Maintaining an adequate daily intake of calcium and vitamin D is extremely important for keeping bones healthy and strong. Vitamin D is relevant because it influences the amount of calcium the body absorbs. However, consuming too calcium poses some serious health risks. For adults, the key is to keep the amount of calcium intake in the proper balance.
Recommended Daily Amount of Calcium
In the United States, the recommended amount of calcium for adult women is 1,000 mg per day up until age 50. After that, the amount goes up to 1,200 mg each day. The standard for men is also 1,000 mg each day. Men can wait until age 71 to boost their daily intake to 1,200 mg. This standard is not universally accepted. For example, the recommended daily amount of calcium in the United Kingdom is 700 mg. In addition, recent research suggests that adding more calcium does not decrease the risk of bone fractures. Some experts say that as little as 500 mg per day is sufficient.
Dietary Sources of Calcium
For most adults, diet can furnish enough calcium. Dairy products like cheese, low fat milk and yogurt products are the best source. Dark green vegetables and fish such as salmon also provide calcium, as do soy products and fruit juice. Individuals with medical conditions like lactose intolerance may require a daily supplement of 500 mg.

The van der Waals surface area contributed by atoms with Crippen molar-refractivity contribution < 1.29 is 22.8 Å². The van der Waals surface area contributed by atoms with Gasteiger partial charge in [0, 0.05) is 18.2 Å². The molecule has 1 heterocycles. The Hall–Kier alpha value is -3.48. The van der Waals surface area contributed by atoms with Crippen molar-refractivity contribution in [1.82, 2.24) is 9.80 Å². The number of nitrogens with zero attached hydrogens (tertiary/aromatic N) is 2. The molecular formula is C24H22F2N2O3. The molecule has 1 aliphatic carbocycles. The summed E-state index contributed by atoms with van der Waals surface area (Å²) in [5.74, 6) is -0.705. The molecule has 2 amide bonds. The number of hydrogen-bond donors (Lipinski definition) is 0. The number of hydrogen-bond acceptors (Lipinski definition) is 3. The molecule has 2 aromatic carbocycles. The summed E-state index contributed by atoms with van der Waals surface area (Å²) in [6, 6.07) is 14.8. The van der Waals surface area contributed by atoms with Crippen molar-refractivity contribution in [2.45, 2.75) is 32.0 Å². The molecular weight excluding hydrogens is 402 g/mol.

Benefits of Calcium
In addition to maintaining bone density and health, calcium is needed for the proper functioning of organs and muscles. The brain and nerves also need some calcium. There is limited evidence that calcium may aid in lowering the risk of diseases such as high blood pressure, diabetes and cancer.
Health Risks of Excessive Calcium Consumption
Health care professionals say that the level of calcium in the blood should not exceed 100 mg per milliliter. High levels of calcium create health risks, some of which are serious and even life threatening. Abdominal and muscle pain are two potential problems. Excessive calcium can also lead to kidney stones and emotional disorders. The most important problems are increased risks of strokes and heart attacks.
There is no question that adequate intake of calcium each day is vital to good health. However, the health risks of consuming too much calcium are well established. In view of these risks, moderation is important. Most people can get enough calcium from their diets, so taking supplements is appropriate only when there is a specific reason for doing so.